Roadies gives an insider�s look at the reckless, romantic, funny and often poignant lives of a committed group of �roadies� who live for music and the de facto family they�ve formed along the way.
CAMERON Crowe has been off his game.
He may be the man who brought us Almost Famous, Jerry Maguire, Say Anything and the screenplay for Fast Times at Ridgemont High, but his recent work has been, at best, lacklustre. Ahem, Aloha.
So no one will blame you if you approached Crowe’s latest project, TV series Roadies, with some trepidation.
There were reasons to be hopeful. J.J. Abrams and Winnie Holzman (My So-Called Life) were involved, and Crowe was revisiting the behind-the-scenes shenanigans of music touring, which he so beautifully captured in the semibiographical Almost Famous.
But all those hopes were dashed within 10 minutes of the pilot.
Unsure of where the tone for Roadies should sit, the episode lurches between crude comedy, mind-numbingly boring exposition scenes and impassioned but uninspiring speeches. In short, it’s Studio 60 on the Sunset Strip.
The show is centred on the crew for a fictional and mostly unseen rock band, a collection of music diehards who lives and breathes all things rock ‘n’ roll. But you only know that they do because there’s purple hair and a lot of black clothes involved. Beyond that, there’s no real sense of who these characters are and how they fit into this insular world.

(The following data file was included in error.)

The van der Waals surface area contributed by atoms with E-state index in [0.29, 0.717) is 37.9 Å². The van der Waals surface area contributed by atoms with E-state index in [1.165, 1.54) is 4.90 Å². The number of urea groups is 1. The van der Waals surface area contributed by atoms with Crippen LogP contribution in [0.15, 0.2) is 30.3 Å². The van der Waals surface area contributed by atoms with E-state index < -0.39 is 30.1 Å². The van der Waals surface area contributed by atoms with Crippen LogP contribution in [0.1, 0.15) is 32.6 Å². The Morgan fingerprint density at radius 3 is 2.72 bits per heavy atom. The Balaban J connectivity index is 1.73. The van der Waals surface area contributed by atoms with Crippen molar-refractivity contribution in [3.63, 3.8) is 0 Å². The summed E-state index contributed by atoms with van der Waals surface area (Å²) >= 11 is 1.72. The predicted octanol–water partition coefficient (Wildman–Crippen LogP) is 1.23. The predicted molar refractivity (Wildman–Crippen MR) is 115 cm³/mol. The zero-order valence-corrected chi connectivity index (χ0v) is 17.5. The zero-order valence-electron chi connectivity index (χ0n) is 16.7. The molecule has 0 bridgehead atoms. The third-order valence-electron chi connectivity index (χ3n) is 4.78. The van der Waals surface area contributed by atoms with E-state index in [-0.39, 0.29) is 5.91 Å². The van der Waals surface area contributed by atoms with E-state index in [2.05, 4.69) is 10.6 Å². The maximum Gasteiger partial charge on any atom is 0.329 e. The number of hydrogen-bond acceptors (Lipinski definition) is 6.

The prodigiously charming Luke Wilson and Carla Gugino (who both deserve to helm a good show) serve as the mum and dad of the crew as the tour manager and the production manager, shepherding this ragtag group and the challenges of the road.
Into their close-knit but not-without-problems community comes an interloper, a finance guy sent by management whose iPod features Mumford and Sons (apparently, this is a bad thing). These are the only “stakes” set up for the series, an external threat (with a British accent, no less) that might get in the way of the authentic rock ‘n’ roll life.
Wilson and Gugino are likeable enough but haven’t been given enough material to really establish their characters, but there is the beginning of what could be some great chemistry. You’d have to tune back in to see if it develops.
Whether you’d choose to give it a chance at a second episode will be a tough decision. The lack of a compelling plot point or characters to invest in will put many off after that flat first episode.
Roadies had all the bones of a great, new series but despite its impressive cast and creator pedigree, it doesn’t come off. For those hoping for more Almost Famous magic, look elsewhere.
For a TV show about music, its rhythm is ironically off.
Roadies is available to stream on Stan from today, June 27. New episodes will debut each Monday on the streaming platform.
Continue the conversation on Twitter with @wenleima.